Nearly five months ago, major retailer pulled “hoverboard” scooters from shelves after the Consumer Product Safety Commission said the not-actually-hovering devices were unsafe unless they met certain standards. Now the federal safety agency is announcing an official recall of around 501,000 hoverboards.
The CPSC, along with eight manufacturers and two retailers, agreed to recall the hoverboards over fire hazards posed by the devices’ lithium-ion batter packs.
According to the CPSC recall notice, the lithium-ion battery packs in the self-balancing boards could overheat, start to smoke, catch fire, or lead to an explosion.
There have been at least 99 incidents reported to the CPSC of the battery packs in self-balancing scooters/hoverboards overheating, sparking, smoking, catching fire and/or exploding including reports of burn injuries and property damage.
“Let me be clear about this — all of the hoverboard models included in this recall were made with fundamental design flaws that put people at real risk,” CPSC Chairman Elliot Kaye said in a statement. “My message to the public was clear in February and continues to be clear today: Do not use a hoverboard that does not meet UL’s electrical safety requirements for these products.”
Kaye said on Wednesday that the CPSC has investigated more than 60 hoverboard fires in more than 20 states that resulted in more than $2 million in property damage.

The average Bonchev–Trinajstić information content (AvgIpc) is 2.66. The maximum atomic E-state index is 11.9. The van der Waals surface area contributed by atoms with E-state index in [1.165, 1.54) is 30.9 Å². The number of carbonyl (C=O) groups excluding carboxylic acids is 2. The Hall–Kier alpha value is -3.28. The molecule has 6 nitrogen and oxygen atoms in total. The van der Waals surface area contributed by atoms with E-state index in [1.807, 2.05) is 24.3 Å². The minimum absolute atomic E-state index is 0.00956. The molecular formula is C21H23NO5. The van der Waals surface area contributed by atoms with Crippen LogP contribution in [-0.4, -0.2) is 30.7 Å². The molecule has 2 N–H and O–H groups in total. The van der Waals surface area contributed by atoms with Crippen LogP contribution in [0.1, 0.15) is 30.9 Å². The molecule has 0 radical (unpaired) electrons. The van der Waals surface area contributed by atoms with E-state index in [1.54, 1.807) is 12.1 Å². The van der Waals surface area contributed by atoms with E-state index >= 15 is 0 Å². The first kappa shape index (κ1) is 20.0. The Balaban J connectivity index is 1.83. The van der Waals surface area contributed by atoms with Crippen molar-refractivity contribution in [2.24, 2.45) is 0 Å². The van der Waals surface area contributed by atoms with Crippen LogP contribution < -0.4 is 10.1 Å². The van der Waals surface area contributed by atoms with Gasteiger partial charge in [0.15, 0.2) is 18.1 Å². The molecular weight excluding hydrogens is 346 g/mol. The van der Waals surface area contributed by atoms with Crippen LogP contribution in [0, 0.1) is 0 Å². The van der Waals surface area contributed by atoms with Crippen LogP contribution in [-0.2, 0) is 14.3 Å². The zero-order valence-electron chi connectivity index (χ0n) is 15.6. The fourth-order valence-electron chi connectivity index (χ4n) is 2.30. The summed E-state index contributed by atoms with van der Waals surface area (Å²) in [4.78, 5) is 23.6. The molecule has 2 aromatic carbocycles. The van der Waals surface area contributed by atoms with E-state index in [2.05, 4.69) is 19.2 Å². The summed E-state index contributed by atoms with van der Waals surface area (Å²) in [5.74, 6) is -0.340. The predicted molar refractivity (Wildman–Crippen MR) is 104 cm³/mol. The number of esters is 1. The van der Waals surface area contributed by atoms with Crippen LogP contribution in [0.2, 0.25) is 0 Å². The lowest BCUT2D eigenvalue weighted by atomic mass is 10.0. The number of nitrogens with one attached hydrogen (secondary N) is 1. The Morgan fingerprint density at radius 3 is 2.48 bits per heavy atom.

“To prevent another fire and possibly a death, I am urging consumers who have a recalled hoverboard to take advantage of this recall,” Kaye said.
The following hoverboards are affected by the recall:
Additionally, 4,300 boards are being recalled from Overstock.com, while another 1,300 Orbit boards are being recalled from Boscov’s.
The recalled hoverboards were manufactured in China and sold mostly online from June 2015 to May 2016.
Consumers in the U.S. unsure whether or not their hoverboard is part of the recall can call the CPSC consumer hotline at (800) 638-2772.
The official recall of the self-balancing scooters comes after months of back and forth between manufacturers, retailers, and safety officials over the safety of the devices.
Issues with the boards began around the holiday season when many who received the devices as gifts reported they had caught fire or exploded while being plugged in to charge.
In January, the CPSC announced it was investigating 13 hoverboard companies. Engineers with the agency are testing hoverboards – both new models and those involved in fire incidents – at its National Product Testing and Evaluation Center.
A month later, the agency said that over a two-month period it had received reports from consumers in 24 states of self-balancing scooter fires, including the destruction of two homes and an automobile.
The agency then notified retailers, manufacturers, and importers that self-balancing scooters are not safe unless they meet certain standards set by the Underwriters Laboratory.